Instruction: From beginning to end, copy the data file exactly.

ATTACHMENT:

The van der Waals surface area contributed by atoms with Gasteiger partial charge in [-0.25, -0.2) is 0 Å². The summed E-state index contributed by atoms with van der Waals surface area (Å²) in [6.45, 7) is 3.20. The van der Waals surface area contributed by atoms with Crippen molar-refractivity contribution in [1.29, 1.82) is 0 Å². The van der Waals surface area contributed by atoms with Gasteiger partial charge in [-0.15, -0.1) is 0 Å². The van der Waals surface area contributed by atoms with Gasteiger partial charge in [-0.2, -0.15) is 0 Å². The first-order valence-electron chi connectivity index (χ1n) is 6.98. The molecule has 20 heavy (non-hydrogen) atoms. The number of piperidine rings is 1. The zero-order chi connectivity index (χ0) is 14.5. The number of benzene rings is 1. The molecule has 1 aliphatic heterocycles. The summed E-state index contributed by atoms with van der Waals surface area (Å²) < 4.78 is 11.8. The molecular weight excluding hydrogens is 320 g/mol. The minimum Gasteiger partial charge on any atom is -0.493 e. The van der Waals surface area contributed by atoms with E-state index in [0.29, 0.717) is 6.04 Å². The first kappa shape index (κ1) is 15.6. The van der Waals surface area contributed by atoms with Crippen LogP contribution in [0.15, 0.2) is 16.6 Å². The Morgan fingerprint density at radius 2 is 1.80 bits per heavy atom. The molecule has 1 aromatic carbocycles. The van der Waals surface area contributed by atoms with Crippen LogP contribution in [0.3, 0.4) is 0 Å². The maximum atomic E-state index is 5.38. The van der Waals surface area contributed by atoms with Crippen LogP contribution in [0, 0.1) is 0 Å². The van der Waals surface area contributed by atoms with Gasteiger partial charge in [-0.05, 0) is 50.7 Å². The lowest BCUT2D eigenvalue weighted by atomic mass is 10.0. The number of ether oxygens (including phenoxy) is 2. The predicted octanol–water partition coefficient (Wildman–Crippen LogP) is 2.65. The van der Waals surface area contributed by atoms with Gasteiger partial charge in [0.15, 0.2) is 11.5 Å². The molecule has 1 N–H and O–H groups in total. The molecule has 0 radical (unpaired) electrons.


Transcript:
The van der Waals surface area contributed by atoms with Gasteiger partial charge in [-0.25, -0.2) is 0 Å². The summed E-state index contributed by atoms with van der Waals surface area (Å²) in [6.45, 7) is 3.20. The van der Waals surface area contributed by atoms with Crippen molar-refractivity contribution in [1.29, 1.82) is 0 Å². The van der Waals surface area contributed by atoms with Gasteiger partial charge in [-0.15, -0.1) is 0 Å². The van der Waals surface area contributed by atoms with Gasteiger partial charge in [-0.2, -0.15) is 0 Å². The first-order valence-electron chi connectivity index (χ1n) is 6.98. The molecule has 20 heavy (non-hydrogen) atoms. The number of piperidine rings is 1. The zero-order chi connectivity index (χ0) is 14.5. The number of benzene rings is 1. The molecule has 1 aliphatic heterocycles. The summed E-state index contributed by atoms with van der Waals surface area (Å²) < 4.78 is 11.8. The molecular weight excluding hydrogens is 320 g/mol. The minimum Gasteiger partial charge on any atom is -0.493 e. The van der Waals surface area contributed by atoms with E-state index in [0.29, 0.717) is 6.04 Å². The first kappa shape index (κ1) is 15.6. The van der Waals surface area contributed by atoms with Crippen LogP contribution in [0.15, 0.2) is 16.6 Å². The Morgan fingerprint density at radius 2 is 1.80 bits per heavy atom. The molecule has 1 aromatic carbocycles. The van der Waals surface area contributed by atoms with Crippen LogP contribution in [0.3, 0.4) is 0 Å². The maximum atomic E-state index is 5.38. The van der Waals surface area contributed by atoms with Crippen LogP contribution in [0, 0.1) is 0 Å². The van der Waals surface area contributed by atoms with Gasteiger partial charge in [-0.05, 0) is 50.7 Å². The lowest BCUT2D eigenvalue weighted by atomic mass is 10.0. The number of ether oxygens (including phenoxy) is 2. The predicted octanol–water partition coefficient (Wildman–Crippen LogP) is 2.65. The van der Waals surface area contributed by atoms with Gasteiger partial charge in [0.15, 0.2) is 11.5 Å². The molecule has 1 N–H and O–H groups in total. The molecule has 0 radical (unpaired) electrons.